"A commonplace book is what a provident poet cannot subsist without, for this proverbial reason, that “great wits have short memories:” and whereas, on the other hand, poets, being liars by profession, ought to have good memories; to reconcile these, a book of this sort, is in the nature of a supplemental memory, or a record of what occurs remarkable in every day’s reading or conversation." - Jonathan Swift, "A Letter of Advice to a Young Poet"

Saturday, December 7, 2013

Presents for myself: holiday book haul

Since graduating from my MA in September, I've applied for quite a few jobs and landed one. It's part-time and not highly lucrative. But it also happens to be one of my dream jobs, and the one thing it does subsidize is my serious book-buying habit. You guessed it: I'm working in a bookstore! And at the staff holiday shopping night last week, in addition to getting gifts for some bookish friends and family, I made myself an early present and bought these four beauties.

The Marriage Plot, by Jeffrey Eugenides, is obviously a good bet because it's author's name is unpronounceable. Just kidding. (Although have you noticed how many highly regarded authors cause people embarrassments at dinner parties when they try to pronounce them out loud? J.M. Coetzee is my personal favorite in this category. Oh, and let's not forget the publishing house that's joined the trend: Knopf. I had to say their name out loud at work this week and had a split second of sheer panic after it came out of my mouth, wondering whether I'd said it wrong.)

Actually, this is a book that's been recommended to me by all my just-out-of-college friends - apparently it's very relatable for us new grads. I also really appreciated Eugenides' writing in his more famous novel, The Virgin Suicides, although I don't love that book the way thousands of young women on the internet seem to...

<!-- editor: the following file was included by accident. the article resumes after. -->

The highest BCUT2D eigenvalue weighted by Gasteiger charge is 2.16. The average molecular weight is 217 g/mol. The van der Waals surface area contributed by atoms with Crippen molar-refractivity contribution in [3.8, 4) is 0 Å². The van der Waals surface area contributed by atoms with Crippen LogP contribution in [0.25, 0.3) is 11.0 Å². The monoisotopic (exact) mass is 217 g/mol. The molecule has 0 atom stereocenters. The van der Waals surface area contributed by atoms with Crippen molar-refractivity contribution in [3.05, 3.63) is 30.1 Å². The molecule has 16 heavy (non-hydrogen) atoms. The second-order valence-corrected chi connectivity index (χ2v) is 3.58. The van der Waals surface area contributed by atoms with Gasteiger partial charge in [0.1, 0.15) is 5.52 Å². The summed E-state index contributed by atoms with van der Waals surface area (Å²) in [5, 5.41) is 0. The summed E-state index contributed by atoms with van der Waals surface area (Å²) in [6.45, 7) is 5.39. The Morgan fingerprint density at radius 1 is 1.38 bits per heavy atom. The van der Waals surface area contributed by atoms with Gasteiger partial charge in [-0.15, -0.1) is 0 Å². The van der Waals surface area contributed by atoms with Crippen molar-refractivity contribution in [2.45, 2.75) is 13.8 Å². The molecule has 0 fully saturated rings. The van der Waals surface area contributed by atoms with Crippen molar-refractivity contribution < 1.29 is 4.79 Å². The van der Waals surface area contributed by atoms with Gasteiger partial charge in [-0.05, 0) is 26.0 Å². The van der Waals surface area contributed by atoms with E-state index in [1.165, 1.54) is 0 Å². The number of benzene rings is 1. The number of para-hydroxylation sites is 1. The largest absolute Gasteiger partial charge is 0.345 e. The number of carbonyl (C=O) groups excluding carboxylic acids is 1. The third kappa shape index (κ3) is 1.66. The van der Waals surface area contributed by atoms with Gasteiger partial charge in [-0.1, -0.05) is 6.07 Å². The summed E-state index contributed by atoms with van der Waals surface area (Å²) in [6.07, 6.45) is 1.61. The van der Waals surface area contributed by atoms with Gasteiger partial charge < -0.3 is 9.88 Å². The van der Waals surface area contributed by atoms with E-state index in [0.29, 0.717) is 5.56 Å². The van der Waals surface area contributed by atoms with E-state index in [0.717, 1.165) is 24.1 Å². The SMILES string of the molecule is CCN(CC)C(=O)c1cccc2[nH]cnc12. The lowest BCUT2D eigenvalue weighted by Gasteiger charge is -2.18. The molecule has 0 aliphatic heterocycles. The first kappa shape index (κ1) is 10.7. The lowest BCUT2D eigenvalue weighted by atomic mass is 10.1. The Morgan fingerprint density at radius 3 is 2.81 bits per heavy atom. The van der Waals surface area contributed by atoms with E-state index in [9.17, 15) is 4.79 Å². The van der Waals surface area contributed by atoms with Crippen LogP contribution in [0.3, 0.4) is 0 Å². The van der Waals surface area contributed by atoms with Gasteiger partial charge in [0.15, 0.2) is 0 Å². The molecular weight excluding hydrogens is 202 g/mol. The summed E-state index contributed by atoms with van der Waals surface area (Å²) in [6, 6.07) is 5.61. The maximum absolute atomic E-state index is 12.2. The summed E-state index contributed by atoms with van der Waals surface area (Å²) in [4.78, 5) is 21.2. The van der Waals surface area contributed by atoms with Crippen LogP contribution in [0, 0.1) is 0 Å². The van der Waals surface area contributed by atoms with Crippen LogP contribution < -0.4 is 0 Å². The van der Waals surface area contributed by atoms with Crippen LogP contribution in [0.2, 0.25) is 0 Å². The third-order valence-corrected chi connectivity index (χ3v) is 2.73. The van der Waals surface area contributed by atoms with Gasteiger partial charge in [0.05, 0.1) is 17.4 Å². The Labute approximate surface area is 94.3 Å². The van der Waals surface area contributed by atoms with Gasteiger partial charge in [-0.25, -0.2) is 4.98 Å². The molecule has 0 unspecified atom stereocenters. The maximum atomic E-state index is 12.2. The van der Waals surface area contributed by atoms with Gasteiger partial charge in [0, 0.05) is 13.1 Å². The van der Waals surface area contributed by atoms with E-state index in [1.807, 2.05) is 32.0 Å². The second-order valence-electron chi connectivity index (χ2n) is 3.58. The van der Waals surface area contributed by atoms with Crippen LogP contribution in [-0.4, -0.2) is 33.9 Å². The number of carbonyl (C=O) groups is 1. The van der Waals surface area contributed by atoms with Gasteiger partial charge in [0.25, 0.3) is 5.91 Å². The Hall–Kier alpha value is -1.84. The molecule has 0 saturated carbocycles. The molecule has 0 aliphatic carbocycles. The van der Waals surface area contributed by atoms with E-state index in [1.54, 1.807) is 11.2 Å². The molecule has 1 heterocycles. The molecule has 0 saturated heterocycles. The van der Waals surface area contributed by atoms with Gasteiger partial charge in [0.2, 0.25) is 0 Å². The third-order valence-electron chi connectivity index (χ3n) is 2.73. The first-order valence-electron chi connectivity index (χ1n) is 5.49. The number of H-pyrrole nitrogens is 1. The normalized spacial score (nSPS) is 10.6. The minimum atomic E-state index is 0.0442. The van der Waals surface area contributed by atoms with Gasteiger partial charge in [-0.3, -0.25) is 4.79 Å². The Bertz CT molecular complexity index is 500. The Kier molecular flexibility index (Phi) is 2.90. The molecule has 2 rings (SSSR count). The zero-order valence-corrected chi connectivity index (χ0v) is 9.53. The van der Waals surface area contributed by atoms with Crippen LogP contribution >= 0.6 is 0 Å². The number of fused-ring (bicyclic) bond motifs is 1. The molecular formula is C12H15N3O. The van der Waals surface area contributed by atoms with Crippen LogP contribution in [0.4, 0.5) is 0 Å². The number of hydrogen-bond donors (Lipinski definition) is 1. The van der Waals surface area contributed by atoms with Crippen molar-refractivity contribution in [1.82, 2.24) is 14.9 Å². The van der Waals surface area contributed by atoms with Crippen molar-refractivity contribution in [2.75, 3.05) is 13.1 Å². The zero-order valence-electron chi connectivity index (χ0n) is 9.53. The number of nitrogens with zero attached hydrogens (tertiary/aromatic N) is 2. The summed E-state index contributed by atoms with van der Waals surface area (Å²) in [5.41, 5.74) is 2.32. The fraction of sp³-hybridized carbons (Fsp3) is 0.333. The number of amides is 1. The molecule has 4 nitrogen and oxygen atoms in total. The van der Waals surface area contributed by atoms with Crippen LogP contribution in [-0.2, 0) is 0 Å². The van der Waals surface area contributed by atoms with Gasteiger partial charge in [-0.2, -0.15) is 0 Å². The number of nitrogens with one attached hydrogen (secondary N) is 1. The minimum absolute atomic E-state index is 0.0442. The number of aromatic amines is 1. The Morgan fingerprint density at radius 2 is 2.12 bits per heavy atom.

But I have higher hopes for this one, and the first few sentences seem to confirm what my friends promised: a book about people reading books. Which is definitely right up my alley.

Next up is something I'm REALLY looking forward to. This book sat next to my desk for a month while I was writing my dissertation. It belonged to my housemate, and at that point I was dedicating all my time to my work, so I was doubly incapable of giving into temptation and flipping open the gorgeous little cover.

Now, though, I'm ready to sink into The Girl Who Circumnavigated Fairyland in a Ship of her Own Making, by Catherynne M. Valente. A year before this book appeared next to me, tantalizingly out of reach, I was writing my undergraduate thesis on film adaptations of fairy tales, and I've been really interested in reading more written adaptations ever since. This book, as far as I know, isn't a direct reworking of any specific tale, but an entirely new tale written in a fable-like style. I can't wait.

And it just looks so luscious, with these gorgeous chapter head illustrations. It reminds me a bit of the illustrations in Harry Potter, but more outrageous and fanciful.